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Walliser: Mid-Engined Porsche 911 RSR Within GTE Rules

Mid-engined Porsche 911 RSR within 2017 GTE rules…

Photo: Porsche

Photo: Porsche

Head of Porsche Motorsport Dr. Frank-Steffen Walliser has revealed that its new mid-engined Porsche 911 RSR is within the 2017 GTE rules, with no waivers granted despite the engine relocation.

The car, featuring a four-liter normally aspirated flat-six powerplant, was unveiled Wednesday at the LA Auto Show.

“The actual rules in GTE allow to optimize the position of the engine,” Walliser told Sportscar365. “No production car with this layout is planned and no waiver was granted.”

Porsche’s decision to move the engine forward provides an improved weight balance, something the rear-engined 911s have recently struggled with, particularly with the arrival of the mid-engined GTE cars in recent years.

While the turbocharged Fords and Ferraris dominated this year’s 24 Hours of Le Mans, the decision to remain with a normally aspirated engine was made well before that, according to Walliser.

“We finally opted for a normally aspirated engine exactly one year ago,” Walliser said. “The final go was a meeting between Dr. Blume [Porsche CEO] and myself in Bahrain.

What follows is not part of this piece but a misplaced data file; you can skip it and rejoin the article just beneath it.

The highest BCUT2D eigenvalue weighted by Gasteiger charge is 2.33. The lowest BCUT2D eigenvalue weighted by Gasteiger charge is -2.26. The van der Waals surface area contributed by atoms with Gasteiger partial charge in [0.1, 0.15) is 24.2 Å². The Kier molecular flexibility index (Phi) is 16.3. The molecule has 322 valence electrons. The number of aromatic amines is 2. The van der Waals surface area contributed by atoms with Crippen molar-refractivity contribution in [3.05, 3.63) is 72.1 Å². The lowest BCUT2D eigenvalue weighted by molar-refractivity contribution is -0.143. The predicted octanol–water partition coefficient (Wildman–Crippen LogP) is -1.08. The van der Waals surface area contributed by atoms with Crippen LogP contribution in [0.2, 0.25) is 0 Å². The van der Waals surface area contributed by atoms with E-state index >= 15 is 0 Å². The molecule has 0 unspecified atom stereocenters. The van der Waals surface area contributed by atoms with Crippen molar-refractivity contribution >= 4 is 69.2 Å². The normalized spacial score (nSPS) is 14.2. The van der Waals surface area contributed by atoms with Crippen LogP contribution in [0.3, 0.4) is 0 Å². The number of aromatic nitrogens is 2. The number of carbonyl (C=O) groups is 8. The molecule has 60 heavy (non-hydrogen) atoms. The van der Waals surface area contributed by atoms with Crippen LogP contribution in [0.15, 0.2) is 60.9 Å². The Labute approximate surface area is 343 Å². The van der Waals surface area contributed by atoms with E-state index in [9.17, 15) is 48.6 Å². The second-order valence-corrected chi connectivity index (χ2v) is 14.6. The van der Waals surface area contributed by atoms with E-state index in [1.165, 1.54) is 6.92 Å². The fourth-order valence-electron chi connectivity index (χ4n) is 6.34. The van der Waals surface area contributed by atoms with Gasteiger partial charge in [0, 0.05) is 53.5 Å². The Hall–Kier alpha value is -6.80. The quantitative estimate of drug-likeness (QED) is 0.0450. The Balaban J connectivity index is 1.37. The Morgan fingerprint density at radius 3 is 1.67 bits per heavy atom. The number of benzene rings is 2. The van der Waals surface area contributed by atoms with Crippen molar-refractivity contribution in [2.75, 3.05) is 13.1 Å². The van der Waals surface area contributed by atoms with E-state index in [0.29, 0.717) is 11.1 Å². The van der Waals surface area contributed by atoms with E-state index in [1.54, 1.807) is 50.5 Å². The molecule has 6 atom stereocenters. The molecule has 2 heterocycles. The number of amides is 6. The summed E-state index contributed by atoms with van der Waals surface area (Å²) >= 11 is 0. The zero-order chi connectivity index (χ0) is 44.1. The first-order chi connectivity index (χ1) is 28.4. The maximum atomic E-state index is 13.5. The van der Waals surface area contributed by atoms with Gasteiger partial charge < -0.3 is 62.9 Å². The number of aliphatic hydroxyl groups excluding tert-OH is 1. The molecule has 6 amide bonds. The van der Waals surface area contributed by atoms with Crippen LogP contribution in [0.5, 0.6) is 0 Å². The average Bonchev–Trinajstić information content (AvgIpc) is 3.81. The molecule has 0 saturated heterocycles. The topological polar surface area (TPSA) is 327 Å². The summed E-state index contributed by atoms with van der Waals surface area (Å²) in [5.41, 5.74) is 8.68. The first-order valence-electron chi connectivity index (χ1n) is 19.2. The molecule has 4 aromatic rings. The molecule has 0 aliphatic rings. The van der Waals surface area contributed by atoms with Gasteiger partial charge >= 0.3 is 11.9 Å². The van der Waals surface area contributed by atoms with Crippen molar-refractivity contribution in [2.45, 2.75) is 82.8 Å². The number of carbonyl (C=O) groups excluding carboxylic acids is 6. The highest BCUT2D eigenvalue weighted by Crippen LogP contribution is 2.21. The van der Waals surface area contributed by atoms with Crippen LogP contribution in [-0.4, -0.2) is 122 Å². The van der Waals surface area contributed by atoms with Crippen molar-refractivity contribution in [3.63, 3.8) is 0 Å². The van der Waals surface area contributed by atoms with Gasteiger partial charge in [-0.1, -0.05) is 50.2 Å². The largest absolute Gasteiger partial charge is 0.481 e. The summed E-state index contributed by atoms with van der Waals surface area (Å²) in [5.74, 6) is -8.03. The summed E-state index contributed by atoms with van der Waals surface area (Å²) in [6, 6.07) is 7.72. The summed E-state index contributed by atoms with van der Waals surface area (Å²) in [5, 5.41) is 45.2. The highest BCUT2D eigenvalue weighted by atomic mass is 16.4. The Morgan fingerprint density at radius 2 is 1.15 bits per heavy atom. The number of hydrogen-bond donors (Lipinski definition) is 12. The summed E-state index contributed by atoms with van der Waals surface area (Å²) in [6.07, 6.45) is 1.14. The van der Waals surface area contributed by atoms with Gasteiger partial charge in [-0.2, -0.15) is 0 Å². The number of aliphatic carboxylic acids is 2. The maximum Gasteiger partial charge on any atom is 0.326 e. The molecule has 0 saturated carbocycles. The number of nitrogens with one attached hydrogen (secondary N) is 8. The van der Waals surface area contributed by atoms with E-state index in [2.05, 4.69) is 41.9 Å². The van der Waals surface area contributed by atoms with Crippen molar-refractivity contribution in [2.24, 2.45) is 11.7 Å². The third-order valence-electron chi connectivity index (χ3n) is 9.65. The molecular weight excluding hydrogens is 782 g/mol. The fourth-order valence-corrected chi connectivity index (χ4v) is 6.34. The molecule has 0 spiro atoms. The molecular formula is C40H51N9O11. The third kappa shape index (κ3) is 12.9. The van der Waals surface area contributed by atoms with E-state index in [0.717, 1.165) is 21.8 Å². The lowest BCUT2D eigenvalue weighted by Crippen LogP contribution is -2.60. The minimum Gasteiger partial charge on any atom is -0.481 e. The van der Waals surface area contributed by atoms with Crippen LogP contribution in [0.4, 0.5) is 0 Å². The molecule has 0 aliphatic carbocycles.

“For the 911 concept, considering our actual engine lineup, a normally aspirated engine gives us more freedom in the car concept, e.g. weight distribution.”

However, Walliser doesn’t see it as a disadvantage, thanks to variable boost levels for turbocharged engines implemented by the FIA, ACO and IMSA that now provides a near-identical power curve for both normally aspirated and turbocharged engines.

“The rules are written in a way that gives turbos and normally aspirated engines the same power and torque behavior,” he said.

With more than 21,000 miles of testing having been completed since the car’s first rollout in March, including extensive running at Sebring, Walliser is confident in the car’s ability right out of the box when it debuts in January’s Rolex 24 at Daytona.

“The target for a race is to win, no question,” he said. “But realistically we know how difficult it is to survive 24 hours in Daytona.

“So a clear run with no major technical issues is the most important goal.”

Walliser confirmed only two of the new 911 RSRs will be entered in the WeatherTech Championship season opener, both run by the CORE autosport-operated Porsche North America squad.

John Dagys is the founder and Editor-in-Chief of Sportscar365. Dagys spent eight years as a motorsports correspondent for and SPEED Channel and has contributed to numerous other motorsports publications worldwide. Contact John


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